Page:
Stock exchanges and markets: How the DAX, Dow, euro, oil and gold are developing Guest column: Lessons from the soccer World Cup for an optimized portfolio structure Investment at a loss: The richest in the world are hoarding cash Woda (source: private)

Susanne Woda is a portfolio manager at GVS Financial Solutions GmbH (formerly Merito Asset Management) in Dreieich and is responsible for stocks and bonds there. Before that she worked in Wealth Management at Commerzbank.

The opinion of the guest authors may differ from the opinion of the editorial team.

According to a study, the interest rate policy of the European Central Bank (ECB) results in losses in the billions for German savers. Allianz compared the interest rates in 2013 with the average interest rates for the years 2003 to 2008 and then compared the interest rates “lost” on the deposit side due to the loosened monetary policy to the interest gains on loans. The result: The bottom line was that people in Germany lost 67.60 euros per capita in 2013. In addition, there is the inflation effect, which means that interest rates are lower than the rate of inflation – savers are expropriated in the cold.

“The loss of interest has almost doubled from 34.20 euros in the previous year because deposit rates have fallen sharply, but building loans in particular have hardly given way,” said Allianz economist Arne Holzhausen. According to the figures for the first quarter, the per capita loss in 2014 should even rise to 71.60 euros. The effect is reinforced by the fact that more and more money is being put into short-term deposits such as savings books or overnight money accounts.

Germans make a contribution to weaker countries

In other euro countries, on the other hand, according to earlier information from Allianz, people benefit from mini interest rates. Because debtors play low interest rates, while creditors are the losers. Holzhausen emphasized: “This shows that the German households have to pay their contribution to the extremely loose monetary policy of the ECB to support the weaker countries.”

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Bundesbank: savers lose real money

It is paradoxical: although interest rates have been extremely measly for months, people in Germany prefer to put their money in savings accounts or overnight money accounts. However, they steer clear of stocks. The Deutsche Bundesbank sees a “certain risk aversion”. But the preference for apparently safe investments costs the citizens dearly: Because savings interest is usually below the inflation rate, they lose real money. Experts accuse the European Central Bank (ECB) of expropriating savers in this country with its zero interest rate policy in favor of troubled euro countries.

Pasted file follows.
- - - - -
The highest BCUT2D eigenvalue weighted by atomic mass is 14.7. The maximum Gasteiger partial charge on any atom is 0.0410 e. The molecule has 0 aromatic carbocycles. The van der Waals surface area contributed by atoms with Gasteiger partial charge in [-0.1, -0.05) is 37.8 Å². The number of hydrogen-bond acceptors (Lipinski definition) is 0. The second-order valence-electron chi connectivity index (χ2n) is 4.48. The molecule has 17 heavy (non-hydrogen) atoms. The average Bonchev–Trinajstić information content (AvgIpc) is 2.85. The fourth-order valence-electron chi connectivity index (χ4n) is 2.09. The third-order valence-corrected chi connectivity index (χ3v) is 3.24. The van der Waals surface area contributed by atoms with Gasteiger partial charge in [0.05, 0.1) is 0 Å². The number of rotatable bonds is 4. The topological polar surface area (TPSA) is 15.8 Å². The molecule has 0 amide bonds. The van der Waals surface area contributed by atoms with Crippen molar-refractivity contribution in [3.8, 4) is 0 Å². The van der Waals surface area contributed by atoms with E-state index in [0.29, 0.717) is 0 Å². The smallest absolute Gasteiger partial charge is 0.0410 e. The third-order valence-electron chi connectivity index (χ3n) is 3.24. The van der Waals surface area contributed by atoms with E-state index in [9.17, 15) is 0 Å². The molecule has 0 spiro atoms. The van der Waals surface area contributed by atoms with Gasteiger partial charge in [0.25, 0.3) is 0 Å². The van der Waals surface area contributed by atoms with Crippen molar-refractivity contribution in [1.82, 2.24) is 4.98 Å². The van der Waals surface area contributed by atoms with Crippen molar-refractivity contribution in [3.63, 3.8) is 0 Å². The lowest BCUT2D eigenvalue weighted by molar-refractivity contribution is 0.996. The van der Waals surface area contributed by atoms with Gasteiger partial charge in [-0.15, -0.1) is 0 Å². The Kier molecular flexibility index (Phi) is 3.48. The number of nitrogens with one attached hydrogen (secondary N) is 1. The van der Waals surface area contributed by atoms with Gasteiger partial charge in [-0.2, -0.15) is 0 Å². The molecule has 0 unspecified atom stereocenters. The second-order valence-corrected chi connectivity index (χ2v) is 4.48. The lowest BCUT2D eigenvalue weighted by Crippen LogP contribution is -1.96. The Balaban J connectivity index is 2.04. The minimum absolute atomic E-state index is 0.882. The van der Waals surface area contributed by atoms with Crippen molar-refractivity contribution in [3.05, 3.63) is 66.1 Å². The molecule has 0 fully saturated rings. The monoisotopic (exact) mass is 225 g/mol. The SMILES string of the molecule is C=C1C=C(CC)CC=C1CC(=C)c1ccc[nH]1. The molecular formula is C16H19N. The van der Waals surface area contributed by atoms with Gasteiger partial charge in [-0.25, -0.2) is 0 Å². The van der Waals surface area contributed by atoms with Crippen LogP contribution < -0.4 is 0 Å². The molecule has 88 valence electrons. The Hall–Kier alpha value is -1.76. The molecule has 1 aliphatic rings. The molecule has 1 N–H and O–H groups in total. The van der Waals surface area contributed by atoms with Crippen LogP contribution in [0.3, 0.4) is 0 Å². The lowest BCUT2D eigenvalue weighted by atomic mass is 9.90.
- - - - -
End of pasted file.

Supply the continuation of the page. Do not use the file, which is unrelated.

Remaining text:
Draghi cuts interest rates for banks, not people

Europe’s top currency guardian Mario Draghi does not want to wear this shoe. He takes the concerns very seriously, but “the interest rates that we set apply to banks, not to people”. The ECB President stressed: “The claim that we want to expropriate savers is completely wrong.” They want exactly the opposite: support growth. Then the interest rate will pick up again.

In fact, figures from the Bundesbank show that savers have repeatedly had to accept real losses over the past 40 years if they invested their money in short-term savings deposits with a maximum of three months’ notice. And not only when the key interest rate is 0.15 percent, as is currently the case. Much higher interest rates are often below inflation, which then eats up the return.

Call money accounts are still popular

Meanwhile, more and more money is in call money accounts. According to the Bundesbank, private households had 964 billion euros in daily accounts at the end of May – a year earlier it was 83 billion euros less.

German savers, on the other hand, do not trust stocks. Although the stock exchanges were booming in 2013 – the German benchmark index DAX rose by 25 percent – around 600,000 people parted ways with stocks or funds, according to figures from the Deutsches Aktieninstitut (DAI).

Readers ask – expert answers: How to save properly for your retirement Investment: Many banks do not pay interest on overnight money. Controversial policy model: Federal Court of Justice against reversing old life insurance policies

No trend reversal expected

The Federal Association of German Volksbanks and Raiffeisenbanks (BVR) does not expect a trend reversal in the savings behavior of Germans in 2014 either. The savings rate will therefore remain at the previous year’s level of 10.0 percent – in 2008 people in this country still saved 11.5 percent of their income. The savings rate has not yet plummeted, but its downward trend is a threat to financial pensions. Because the rate should actually increase, says BVR board member Andreas Martin: “Otherwise the risk of old-age poverty in Germany increases.”